Friday, October 28, 2016

Cobb AccessPort Dyno Results, and Living With the Focus RS

Happy OctobeRS! In this post I'll talk about dyno numbers for our car, and some impressions of using the car as a daily driver.

We strapped the Focus RS to our Dynojet dyno to get some power numbers, both stock and with the Cobb AccessPort installed. We do have an AWD dyno, and you'd think we would just strap the car up and run the AWD Focus on the AWD Dynojet. However, it turns out the Focus gets unhappy being rigged up to the AWD dyno. So instead we disabled the rear drive module and just ran the car as a FWD.
Focus RS dyno graph with and without Cobb Stg1 map
We usually see a loss of about 15% from engine horsepower to wheel horsepower on our dyno, for 2WD cars. That would amount to 297.5 whp. The car made...297 whp. Spot-on! Torque was a generous 312 lb-ft.

We also installed the Cobb AccessPort onto the car. The AccessPort reprograms the car's Engine Control Unit (ECU) for increased power and torque. It took about ten minutes for the AccessPort to work its magic. With Cobb's Stage 1 map, the car made 314 whp and 337 lb-ft.

When I get some more time, we'll get the car back on the dyno and see if we can get some more power from the car by custom-tuning it ourselves. We also might try a replacement air filter to see if that makes any difference, although I have my doubts.

Pumpkin pickup dutyOther than the power numbers, I have just been enjoying driving the car around town, to and from work, and to Summit Point Motorsports Park, where we run a retail store. I'll list some of my observations from the last couple of months.

The Focus RS goes around corners really well. From point to point on a twisty road, this car is very, very fast. Faster, I would say, than a Subaru STI, and maybe faster than an Evo X. The torque-vectoring rear end makes its presence known in corners. Just when you feel like the back end is going to wash out, there is this strange feeling of the back end pushing the car through the corner. It feels a little unusual at first, but you learn to rely on it and you can pick up the cornering pace as you do.

I wish it was lower. The whole car is tall, and the seating position is very chair-like. The hip point is too high for my taste, but if you try to lower the seat down, the thigh bolster digs into your legs behind the knees. So I have to keep the seat unnaturally high.

Those seats are extremely huggy, though. Perfect for sporty driving. You can take corners as hard as you want, you are NOT sliding around in the seats. On the other hand, after an hour or so in the driver's seat, my butt gets numb. But who buys a Focus RS as a long-haul cruiser?

I also wish the Focus RS was lighter. We haven't weighed our car, but I've seen numbers around 3400-3450 lbs. Our car has no sunroof, no electric seats, and lighter wheels, so figure on the lower end of that, but still -- 3400 pounds?! That's a lot. Compare that with 3300 or so for our 2015 Subaru WRX. The Focus makes do with the same hood, doors, and hatch as the rest of the Focus line. Those parts are made of steel and are heavy. I admit, the doors close with a nice solid thunk, but I'd love it if the car weighed a couple of hundred pounds less. Maybe I'll try out a carbon fiber hood. (*Ahem*. Are you reading this, Seibon Carbon?)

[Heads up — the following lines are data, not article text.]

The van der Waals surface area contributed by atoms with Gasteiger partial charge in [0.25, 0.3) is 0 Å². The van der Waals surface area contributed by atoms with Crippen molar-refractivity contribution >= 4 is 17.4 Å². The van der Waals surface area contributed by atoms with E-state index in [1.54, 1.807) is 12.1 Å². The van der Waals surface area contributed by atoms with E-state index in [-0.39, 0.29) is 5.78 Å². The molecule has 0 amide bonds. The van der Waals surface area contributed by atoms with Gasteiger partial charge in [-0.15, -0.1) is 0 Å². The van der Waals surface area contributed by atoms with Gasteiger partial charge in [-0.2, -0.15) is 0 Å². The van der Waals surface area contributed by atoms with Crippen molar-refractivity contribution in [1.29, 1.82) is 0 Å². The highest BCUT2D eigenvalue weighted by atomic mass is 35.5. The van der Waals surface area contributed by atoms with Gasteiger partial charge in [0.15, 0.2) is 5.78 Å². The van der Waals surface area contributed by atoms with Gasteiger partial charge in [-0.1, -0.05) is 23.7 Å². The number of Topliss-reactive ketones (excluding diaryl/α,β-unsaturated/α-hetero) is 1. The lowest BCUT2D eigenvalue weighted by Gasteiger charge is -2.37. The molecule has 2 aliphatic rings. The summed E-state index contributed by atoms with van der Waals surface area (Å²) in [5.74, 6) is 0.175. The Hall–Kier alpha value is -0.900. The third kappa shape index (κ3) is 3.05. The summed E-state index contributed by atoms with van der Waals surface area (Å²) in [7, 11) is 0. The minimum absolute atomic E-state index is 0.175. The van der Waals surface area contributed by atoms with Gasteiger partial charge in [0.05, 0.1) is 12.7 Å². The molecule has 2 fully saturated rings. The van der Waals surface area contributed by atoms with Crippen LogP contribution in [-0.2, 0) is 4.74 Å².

The RS drinks gas like there's no tomorrow. The tank isn't very big (13.9 gallons), and I have been getting around 20 mpg, sometimes less. It feels like I have to fill it up every few days.

The Michelin Pilot Super Sport tires are fantastic. They offer huge grip, they are good in the wet, and they are quiet. I would NOT want the optional Sport Cup 2 tires. The Super Sports already throw tons of sand and pebbles up -- the Cup 2's would blast the paint off the car, and they'd be very difficult to live with in the rain. Oh, and they'd probably last less than 8000 miles.

Press for discomfortLet's talk about the Focus RS ride quality. I have seen and heard some confusion about the electronically adjustable shocks. They have two modes -- let's call them Normal and Hard. The shocks stay on Normal mode unless you set the drive mode selector to Track, or you manually select Hard mode with the button on the end of the turn signal stalk. You can also switch the shocks back to Normal setting while you are in Track drive mode, if you want.

Normal shock mode is pretty firm -- about as firm as I could stand on the street, and for passengers it can be uncomfortable if the road gets bumpy. Normal shock mode is also ideal for the track, unless maybe you happen to be at a Formula one track that is smooth as a billiard table. Our local track, Summit Point, is definitely not smooth.

Switch to Hard shock mode and the ride becomes unbearable on the street. Even on smooth surface roads, the car is so nervous and so much wheel motion is transmitted into the car, it feels like your internal organs are going to fall out. As for using it on track, as I said before, on any normal track with actual bumps, Hard mode is going to be way too hard. The Ford engineers report that Normal mode was fastest on the Nürburgring, and I'm sure it'll be faster at Summit Point, too.

To sum up on the suspension: Normal mode is very stiff, as stiff as I can live with. Hard mode is too stiff for the street, and maybe too stiff for almost any track. If I could go back in time and tell the Ford engineers what to do, I would either make the current Normal setting the hard setting, and have a softer setting, or I'd just stay ditch the adjustable shocks altogether and save the money that stuff costs.

Next time I post I hope to have the car back on the dyno for some custom tuning, and maybe we'll have some other performance mods on the car.

Parts mentioned in this post: Cobb AccessPort.

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